Independent Senator Elaine McCoy asked Carignan whether he was proposing to set a dangerous precedent with these motions; could suspending Wallin, Duffy and Brazeau for gross negligence—a specific legal term—without proving such be risky, she asked.

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Watch: Senators Duffy, Wallin and Brazeau walk past media

Liberal Senator David Smith, meanwhile, asked what happened to the Charter right to a presumption of innocence until proven guilty.

To that, Carignan replied that the Charter refers to criminal matters, something different than what the Senate is dealing with today. The issue at hand, he said, is an internal matter and as such gives the Senate the power to discipline as it sees fit.

When it was his turn to speak, James Cowan, the Liberal leader in the Senate, highlighted the gravity of the situation, noting that the decisions each senator takes on these motions will have an effect not only on the three senators in question, but also on the integrity of the institution as a whole.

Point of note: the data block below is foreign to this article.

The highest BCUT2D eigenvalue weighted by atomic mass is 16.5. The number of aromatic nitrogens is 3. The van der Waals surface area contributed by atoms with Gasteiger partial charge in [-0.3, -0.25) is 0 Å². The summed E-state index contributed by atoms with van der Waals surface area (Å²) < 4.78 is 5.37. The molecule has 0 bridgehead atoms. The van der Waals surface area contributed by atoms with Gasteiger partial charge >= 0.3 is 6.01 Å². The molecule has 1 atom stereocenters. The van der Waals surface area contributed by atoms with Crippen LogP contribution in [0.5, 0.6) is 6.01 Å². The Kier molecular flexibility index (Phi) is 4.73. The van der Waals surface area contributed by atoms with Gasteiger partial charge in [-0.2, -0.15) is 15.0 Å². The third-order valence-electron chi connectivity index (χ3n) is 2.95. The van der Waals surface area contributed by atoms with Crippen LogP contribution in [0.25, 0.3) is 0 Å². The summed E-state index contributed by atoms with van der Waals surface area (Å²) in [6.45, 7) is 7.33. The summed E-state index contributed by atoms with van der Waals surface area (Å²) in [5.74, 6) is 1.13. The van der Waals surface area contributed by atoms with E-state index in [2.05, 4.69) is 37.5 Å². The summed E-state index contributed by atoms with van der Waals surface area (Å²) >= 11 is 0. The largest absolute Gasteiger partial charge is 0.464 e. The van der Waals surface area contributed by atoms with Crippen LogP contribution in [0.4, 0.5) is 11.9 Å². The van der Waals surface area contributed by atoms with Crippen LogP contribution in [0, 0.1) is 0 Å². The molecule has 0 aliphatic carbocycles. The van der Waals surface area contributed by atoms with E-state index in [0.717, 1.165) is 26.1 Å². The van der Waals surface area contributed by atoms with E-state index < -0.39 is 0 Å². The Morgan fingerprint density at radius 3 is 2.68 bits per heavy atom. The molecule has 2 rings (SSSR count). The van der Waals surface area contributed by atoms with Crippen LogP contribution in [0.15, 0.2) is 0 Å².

Watch: Liberal Senate leader James Cowan wants a special committee created to get to bottom of scandal involving Senators Duffy, Brazeau and Wallin

Cowan suggested the three motions go to a Senate committee in order to hear expert opinion on whether suspension without pay is an appropriate and valid sanction.

Earlier Tuesday, it was uncertain whether any or all of the senators at the heart of this would show up at the Senate to defend themselves, but all did.

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Duffy, according to a statement he issued last week, was under doctor’s orders to stay away from work, awaiting the all-clear from his medical team regarding a heart condition.